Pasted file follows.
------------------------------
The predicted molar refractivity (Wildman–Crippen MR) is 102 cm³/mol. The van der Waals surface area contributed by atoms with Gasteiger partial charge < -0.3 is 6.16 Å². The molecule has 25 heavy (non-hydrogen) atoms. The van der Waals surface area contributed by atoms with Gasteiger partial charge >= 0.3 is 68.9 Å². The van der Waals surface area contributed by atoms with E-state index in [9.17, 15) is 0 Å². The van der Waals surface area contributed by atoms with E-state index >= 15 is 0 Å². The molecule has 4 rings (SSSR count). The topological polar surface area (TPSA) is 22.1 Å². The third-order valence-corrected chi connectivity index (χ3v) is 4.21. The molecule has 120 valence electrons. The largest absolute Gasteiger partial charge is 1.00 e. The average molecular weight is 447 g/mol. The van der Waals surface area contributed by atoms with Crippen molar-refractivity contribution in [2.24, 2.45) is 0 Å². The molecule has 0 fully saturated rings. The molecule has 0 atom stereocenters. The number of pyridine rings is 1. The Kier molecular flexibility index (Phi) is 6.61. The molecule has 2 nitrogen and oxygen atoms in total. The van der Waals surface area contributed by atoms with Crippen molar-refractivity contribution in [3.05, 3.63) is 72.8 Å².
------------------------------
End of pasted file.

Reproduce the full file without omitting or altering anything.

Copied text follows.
The predicted molar refractivity (Wildman–Crippen MR) is 102 cm³/mol. The van der Waals surface area contributed by atoms with Gasteiger partial charge < -0.3 is 6.16 Å². The molecule has 25 heavy (non-hydrogen) atoms. The van der Waals surface area contributed by atoms with Gasteiger partial charge >= 0.3 is 68.9 Å². The van der Waals surface area contributed by atoms with E-state index in [9.17, 15) is 0 Å². The van der Waals surface area contributed by atoms with E-state index >= 15 is 0 Å². The molecule has 4 rings (SSSR count). The topological polar surface area (TPSA) is 22.1 Å². The third-order valence-corrected chi connectivity index (χ3v) is 4.21. The molecule has 120 valence electrons. The largest absolute Gasteiger partial charge is 1.00 e. The average molecular weight is 447 g/mol. The van der Waals surface area contributed by atoms with Crippen molar-refractivity contribution in [2.24, 2.45) is 0 Å². The molecule has 0 fully saturated rings. The molecule has 0 atom stereocenters. The number of pyridine rings is 1. The Kier molecular flexibility index (Phi) is 6.61. The molecule has 2 nitrogen and oxygen atoms in total. The van der Waals surface area contributed by atoms with Crippen molar-refractivity contribution in [3.05, 3.63) is 72.8 Å².